Dr. Anne Helen Petersen argues that millennials struggle with "adulting" (a word coined by millennials to describe the duties required for independent, self-sufficient life) because they have internalized the notion that they should always be working.
“The world is awash with bullshit, and we’re drowning in it.” So begin Carl Bergstrom and Jevin West in their new book, Calling Bullshit: The Art of Skepticism in a Data-Driven World. This work began as a course at the University of Washington, where Bergstrom is a biologist and West a data scientist. The course and book both identify what surrounds us in the age of “big data” and provide the reader strategies for defusing its influence.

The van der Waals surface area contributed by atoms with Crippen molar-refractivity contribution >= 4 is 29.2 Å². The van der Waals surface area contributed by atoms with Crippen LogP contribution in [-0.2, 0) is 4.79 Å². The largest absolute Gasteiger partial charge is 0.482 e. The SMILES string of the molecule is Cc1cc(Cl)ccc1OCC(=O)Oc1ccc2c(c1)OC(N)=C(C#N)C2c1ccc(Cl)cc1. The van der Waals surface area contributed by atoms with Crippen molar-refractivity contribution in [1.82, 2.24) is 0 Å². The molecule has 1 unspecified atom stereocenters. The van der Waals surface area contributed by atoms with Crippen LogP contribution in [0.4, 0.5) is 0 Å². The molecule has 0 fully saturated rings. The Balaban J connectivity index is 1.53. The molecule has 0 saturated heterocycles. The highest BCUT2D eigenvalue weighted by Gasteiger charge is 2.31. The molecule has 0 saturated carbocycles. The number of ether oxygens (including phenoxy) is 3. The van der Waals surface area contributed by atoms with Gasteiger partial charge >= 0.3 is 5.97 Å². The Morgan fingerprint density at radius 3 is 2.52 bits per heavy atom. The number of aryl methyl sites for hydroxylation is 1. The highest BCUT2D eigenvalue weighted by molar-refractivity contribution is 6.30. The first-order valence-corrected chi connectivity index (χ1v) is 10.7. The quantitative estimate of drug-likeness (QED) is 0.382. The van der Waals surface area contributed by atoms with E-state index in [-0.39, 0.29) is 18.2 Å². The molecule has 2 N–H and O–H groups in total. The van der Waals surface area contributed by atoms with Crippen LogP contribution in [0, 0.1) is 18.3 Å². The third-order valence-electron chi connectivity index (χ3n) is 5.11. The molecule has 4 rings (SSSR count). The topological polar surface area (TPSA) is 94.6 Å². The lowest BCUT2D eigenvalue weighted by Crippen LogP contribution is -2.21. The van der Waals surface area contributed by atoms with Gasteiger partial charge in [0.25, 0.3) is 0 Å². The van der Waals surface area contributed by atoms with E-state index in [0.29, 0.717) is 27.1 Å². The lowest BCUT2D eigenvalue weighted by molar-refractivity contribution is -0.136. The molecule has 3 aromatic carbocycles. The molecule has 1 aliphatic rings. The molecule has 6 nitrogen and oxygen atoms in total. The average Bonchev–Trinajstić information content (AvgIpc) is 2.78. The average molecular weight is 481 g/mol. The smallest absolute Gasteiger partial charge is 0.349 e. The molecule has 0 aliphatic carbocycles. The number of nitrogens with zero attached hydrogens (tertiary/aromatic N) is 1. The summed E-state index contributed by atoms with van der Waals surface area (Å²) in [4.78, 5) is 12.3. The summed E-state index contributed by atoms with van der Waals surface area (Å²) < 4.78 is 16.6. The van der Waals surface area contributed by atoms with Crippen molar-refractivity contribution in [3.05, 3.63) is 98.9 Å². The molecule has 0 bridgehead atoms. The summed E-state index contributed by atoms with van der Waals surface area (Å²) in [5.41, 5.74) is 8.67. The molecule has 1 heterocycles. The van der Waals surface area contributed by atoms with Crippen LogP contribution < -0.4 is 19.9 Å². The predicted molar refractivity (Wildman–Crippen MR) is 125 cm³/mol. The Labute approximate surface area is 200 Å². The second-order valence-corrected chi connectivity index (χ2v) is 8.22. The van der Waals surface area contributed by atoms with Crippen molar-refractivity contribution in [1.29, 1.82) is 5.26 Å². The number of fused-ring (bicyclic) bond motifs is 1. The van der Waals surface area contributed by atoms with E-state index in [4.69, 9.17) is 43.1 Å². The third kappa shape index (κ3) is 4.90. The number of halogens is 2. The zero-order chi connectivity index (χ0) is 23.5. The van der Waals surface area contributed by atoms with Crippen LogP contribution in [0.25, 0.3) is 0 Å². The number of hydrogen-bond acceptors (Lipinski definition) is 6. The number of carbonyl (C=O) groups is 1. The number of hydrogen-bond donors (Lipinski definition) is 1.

In this provocative book, Christopher Preston presents us with an emerging panorama of the future, which he invites us to help shape. He convincingly argues that we currently, and will increasingly, modify the entire planet from the microscale to the macroscale.
Now at the dawn of a new decade in a relatively new century, I wonder about our ability to see beyond the assurances of amazing apps and devices that promise us increased productivity, free entertainment, better communication, and enhanced lives.
Do you ever wonder how the internet will have redefined societal norms 50 years from now? If so, you’re not alone.
Jacob Shatzer, an assistant professor and associate dean in the School of Theology and Missions at Union University, addresses the way technology forms us, especially in regards to Christian discipleship